Online Program

WITHDRAWN: Evaluating the Heterogeneous Health Effects of Health Insurance Coverage With Geographical Variation: An Example from China’s Rural Insurance Scheme

Katherine Donato, Harvard University 
Slawa Rokicki, Harvard University 

Keywords: Causal inference, GIS, Spatial analysis, Health insurance, Biomarkers, Utilization, Rural Health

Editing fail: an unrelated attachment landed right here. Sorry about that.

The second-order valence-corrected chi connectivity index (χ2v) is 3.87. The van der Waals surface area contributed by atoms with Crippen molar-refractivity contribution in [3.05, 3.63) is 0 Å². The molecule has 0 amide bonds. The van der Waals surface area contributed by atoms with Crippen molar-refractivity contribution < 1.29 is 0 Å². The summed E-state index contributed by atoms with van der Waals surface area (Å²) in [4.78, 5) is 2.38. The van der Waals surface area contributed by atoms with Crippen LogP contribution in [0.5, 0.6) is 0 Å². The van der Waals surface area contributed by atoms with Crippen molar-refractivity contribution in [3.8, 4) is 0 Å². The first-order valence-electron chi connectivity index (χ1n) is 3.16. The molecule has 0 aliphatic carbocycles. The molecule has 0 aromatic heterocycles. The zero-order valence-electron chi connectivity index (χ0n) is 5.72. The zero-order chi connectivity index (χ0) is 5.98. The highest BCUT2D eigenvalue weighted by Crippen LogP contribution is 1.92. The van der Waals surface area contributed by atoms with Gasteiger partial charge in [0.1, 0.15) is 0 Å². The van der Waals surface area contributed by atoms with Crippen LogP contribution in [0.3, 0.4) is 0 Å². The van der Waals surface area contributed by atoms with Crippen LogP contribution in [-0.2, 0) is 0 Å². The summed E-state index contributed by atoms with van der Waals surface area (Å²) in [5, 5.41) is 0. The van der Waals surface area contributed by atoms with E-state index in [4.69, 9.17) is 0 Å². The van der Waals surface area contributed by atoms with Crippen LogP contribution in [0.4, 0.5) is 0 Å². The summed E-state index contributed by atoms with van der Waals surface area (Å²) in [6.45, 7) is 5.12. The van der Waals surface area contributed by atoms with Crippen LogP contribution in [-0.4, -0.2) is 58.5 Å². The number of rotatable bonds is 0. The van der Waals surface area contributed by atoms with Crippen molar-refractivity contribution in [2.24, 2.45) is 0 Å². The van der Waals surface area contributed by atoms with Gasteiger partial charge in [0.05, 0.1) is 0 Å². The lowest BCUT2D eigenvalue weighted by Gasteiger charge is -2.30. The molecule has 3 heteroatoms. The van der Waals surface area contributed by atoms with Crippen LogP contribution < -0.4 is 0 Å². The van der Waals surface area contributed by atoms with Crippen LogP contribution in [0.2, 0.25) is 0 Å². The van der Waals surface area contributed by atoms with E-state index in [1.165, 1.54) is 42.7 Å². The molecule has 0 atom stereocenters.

Analyses of health insurance programs are often unable to account for geographical differences that likely play a large role in uneven health benefits of health insurance coverage. These geographical differences include distance to a health center and topological barriers. In this presentation, we discuss how to account for spatial heterogeneity in access to health care in order to obtain better estimates of the effect of health insurance on health outcomes. Understanding the influence of patient access and geographical distance on the effectiveness of health insurance reform can be used to more effectively target future health policy interventions. We apply our model to China’s New Cooperative Medical Scheme (NCMS), a rural health insurance program that aims to improve health for the country’s 800 million previously uninsured rural residents. The program has seen a dramatic increase in enrollment since its rollout in 2003, with over 90% coverage by 2009. However, until now evaluation of this program has focused on self-reported measures of health and has failed to account for geographical differences, leading to inconclusive results. In our analysis, we use objective health measures (biomarkers) and exploit variation in regional rollout times. We also account for geographic variation by incorporating gravity-, container-, and travel cost-based GIS measures of accessibility to health centers. We found significant decreases in abnormal triglycerides levels and diastolic blood pressure among NCMS participants. However, beneficial results were concentrated among those with better access to health care, as measured by at least one GIS measure of accessibility to health centers practicing Western medicine, indicating that increasing health insurance coverage among residents with poor access to care has limited effectiveness.